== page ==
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"l was thinking of Jack. He had
, bo much could have made so much
and well, it's all over. Nothing at
For the first time since the trouble
Dick broke down.
"We were pals as boys," he said,
"and I can't tell now when we grew
It was then I read him Kittie's let
ter, and after I had finished he said,
a "I guess she is right We are not
made good or bad or weak or strong
in a flash. We have to train up or
down to it"
THINKS WOMEN ARE MISERS
Things have happened so thick and
fast for the last few weeks, little
book, that it has been impossible to
hardly think about them, much less
to write them down for you.
I 'shall try to do it as often as pos
sible, however, for it always clears my
brain when I talk to you. I am able
to form conclusions that I fell are
much more sensible than if I jumped
at them without thinking the circum
Our hospital patients all seem pret
ty comfortable. Mary has not fully
recovered her memory, although she
knows us, and her temperature has
lowered four degrees.
Dear Aunt Mary's pain has been
made easier by opiates most of the
time, but she has hours when she
seems herself. At these times she
wants me with her.
Mother Waverly is completely sub
merged under load of grief and sur
prise oyer one of her son's doing
Jack's awful deed. She clings to
Dick, and consequently we both are
practically living at the hospital.
Pat Sullivan has given Mollie a
three weeks' vacation, and she is with
her mother all the time. She only
comes home with us at night
I have tried to persuade Mollie not
to stay at the hospital every minute,
for she is looking worn and pale, but
I she seems to feel that perhaps she is
in some way to blame for the terrible
catastrophe. "If I had gone to work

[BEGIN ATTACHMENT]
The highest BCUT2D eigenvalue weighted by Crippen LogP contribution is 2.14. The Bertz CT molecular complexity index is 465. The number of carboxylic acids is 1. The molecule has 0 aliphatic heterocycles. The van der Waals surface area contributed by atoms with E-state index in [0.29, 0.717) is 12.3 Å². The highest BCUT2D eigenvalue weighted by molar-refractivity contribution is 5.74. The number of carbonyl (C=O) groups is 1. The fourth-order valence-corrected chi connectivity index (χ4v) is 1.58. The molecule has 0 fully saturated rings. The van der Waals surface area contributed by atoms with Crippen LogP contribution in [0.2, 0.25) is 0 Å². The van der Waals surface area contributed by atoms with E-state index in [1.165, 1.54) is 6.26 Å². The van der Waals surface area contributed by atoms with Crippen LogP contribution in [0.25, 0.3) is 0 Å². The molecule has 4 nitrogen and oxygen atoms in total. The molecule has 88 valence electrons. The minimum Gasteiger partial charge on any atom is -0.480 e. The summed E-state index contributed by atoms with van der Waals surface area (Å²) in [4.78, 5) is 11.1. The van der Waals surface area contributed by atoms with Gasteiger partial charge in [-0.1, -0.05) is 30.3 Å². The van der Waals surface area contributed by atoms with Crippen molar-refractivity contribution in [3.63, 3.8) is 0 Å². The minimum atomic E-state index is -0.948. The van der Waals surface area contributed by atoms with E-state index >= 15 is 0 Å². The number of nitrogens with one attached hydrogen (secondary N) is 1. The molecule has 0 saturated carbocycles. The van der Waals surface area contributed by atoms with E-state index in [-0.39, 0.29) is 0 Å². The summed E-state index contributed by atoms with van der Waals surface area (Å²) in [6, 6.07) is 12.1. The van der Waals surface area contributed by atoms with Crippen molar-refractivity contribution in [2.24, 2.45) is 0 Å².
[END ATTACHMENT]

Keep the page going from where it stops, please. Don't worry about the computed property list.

in the shop when dad wanted me to
instead of going to work on the news
paper things would have been differ
ent," she keeps on saying to me.
I try to tell her that the most futile
thoughts in the world are those which
conjure up a different set of circum
stances from those that have brought
about a great grief or a great change
in one's life.
"It might have been," wails all hu
manity, but few of us are strong
enough to add, "but it was not, so
why picture to ourselves anything dif
ferent from the actual happenings?"
Mollie asked Dick last night if he
though a change of scene would help
Mother Waverly. "Yes, I do," said
Dick with a groan, "but Mollie, dear,
I have not the money to send her
away. It would be very expensive, for
either you or Margie would have to
go with her."
"I'll go with her, Dick, and I have
the money," answered Mollie quick
ly. Dick looked at us "both for a mo
menf. "You women are a constant
surprise to me," he burst out "I
think you are all more or less misers.
You always have some money put
away in a safe place, don't you?"
"Not all of us, Dick," I answered,
"but I think it is characteristic of
most women that when they begin to
earn money they try to save a little.
The women who are thoughtlessly
extravagant are those who do not
know the value of money those who
are given what they get with the least
tacit assurance that they can have
more when that is gone. Such women
are not so much to blame as are their
fathers, brothers or those who have
established this usually loving, if mis
taken, mastery over their lives and
"But even you, Margie, always seem
to spend more money than I."
"I do. As a rule women are the
spenders of the world. That is their
business, and only as they spend ju